Street Fight Daily: Groupon a Tough Sell, TripAdvisor Changes Hands
A roundup of today’s big stories in hyperlocal content, commerce, and technology.
When Does Groupon — Still at More Than 80 Percent Off — Become a Deal for Someone? (AllThingsD)
Sources close to Google — which had offered $6 billion for the company before it went public — said that Google has not been contemplating a second foray into acquiring Groupon. The same is true for eBay, said sources, and Amazon is an unlikely buyer because it already owns a stake in LivingSocial, the second-largest daily deals provider.
TripAdvisor Shifts to Malone (The Wall Street Journal)
John Malone’s Liberty Interactive bought control of TripAdvisor, snapping up most of Chairman Barry Diller’s stake in the travel-information website for about $300 million. Mr. Diller only owned 3% of the company, but he was able to win such a premium thanks to a proxy he held that allowed him to vote supervoting stock in TripAdvisor owned by Liberty.
Verizon Responds to FCC Complaint Over Blocking of Google Wallet (Droid-Life)
Over a year after launch, Google Wallet is still not available to Verizon’s NFC-equipped phones. Verizon’s argument, which is laid out in a response to an FCC complaint, suggests that since Google Wallet uses the “secure element” on your phone, it needs to go through a separate approval process of theirs, one that Google apparently knows about already.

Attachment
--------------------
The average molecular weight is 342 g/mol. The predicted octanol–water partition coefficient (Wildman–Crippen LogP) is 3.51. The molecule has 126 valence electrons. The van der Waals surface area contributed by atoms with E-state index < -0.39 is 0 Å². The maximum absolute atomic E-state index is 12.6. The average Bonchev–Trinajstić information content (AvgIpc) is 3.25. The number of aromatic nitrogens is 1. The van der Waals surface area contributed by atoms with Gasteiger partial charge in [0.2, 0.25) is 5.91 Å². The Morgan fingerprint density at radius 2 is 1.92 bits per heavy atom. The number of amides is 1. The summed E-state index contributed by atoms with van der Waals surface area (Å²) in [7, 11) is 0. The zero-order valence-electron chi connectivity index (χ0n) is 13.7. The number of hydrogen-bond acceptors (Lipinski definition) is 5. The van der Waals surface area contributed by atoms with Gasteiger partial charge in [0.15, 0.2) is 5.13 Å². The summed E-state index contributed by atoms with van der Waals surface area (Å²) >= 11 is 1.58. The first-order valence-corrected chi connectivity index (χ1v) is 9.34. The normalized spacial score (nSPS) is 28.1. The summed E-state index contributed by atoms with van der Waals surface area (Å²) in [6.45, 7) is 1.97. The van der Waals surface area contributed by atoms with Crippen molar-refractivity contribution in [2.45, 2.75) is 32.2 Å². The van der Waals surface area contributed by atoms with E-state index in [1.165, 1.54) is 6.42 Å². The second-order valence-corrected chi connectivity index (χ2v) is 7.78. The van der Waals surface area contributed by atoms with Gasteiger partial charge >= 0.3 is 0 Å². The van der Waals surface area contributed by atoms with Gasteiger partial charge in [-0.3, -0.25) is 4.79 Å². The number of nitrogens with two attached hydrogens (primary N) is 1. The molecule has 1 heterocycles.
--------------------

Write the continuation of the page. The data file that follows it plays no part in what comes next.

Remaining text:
Nokia Gets Serious About Vehicle Navigation with Drive (GigaOm)
Nokia’s latest version of its Drive software aims to emulate a full-feature embedded vehicle navigation systems, which leads me to wonder if Nokia has plans to get into the connected car market with a bring-your-own-maps strategy.
Mobile Devices Will Outnumber PCs Very Soon (Internet2Go)
If you’re inclined to believe financial analysts then mobile device ownership (smartphones + tablets) will trump PC ownership on a global basis some time next year. These are radical changes in the marketplace that are still slow to sink in with publishers and advertisers unfortunatley.
Livestar Adds New Features, But Its Best Feature Was There at the Beginning: Utility (PandoDaily)
Sarah Lacy: There is only one reason I started using OpenTable’s mobile app to find a restaurant near me instead of Yelp: Because with OpenTable I can see availability now and make an instant reservation in about a minute. Should I find what I want, I can actually act on it. This is where any mobile discovery app needs to go, and Livestar has nailed this element.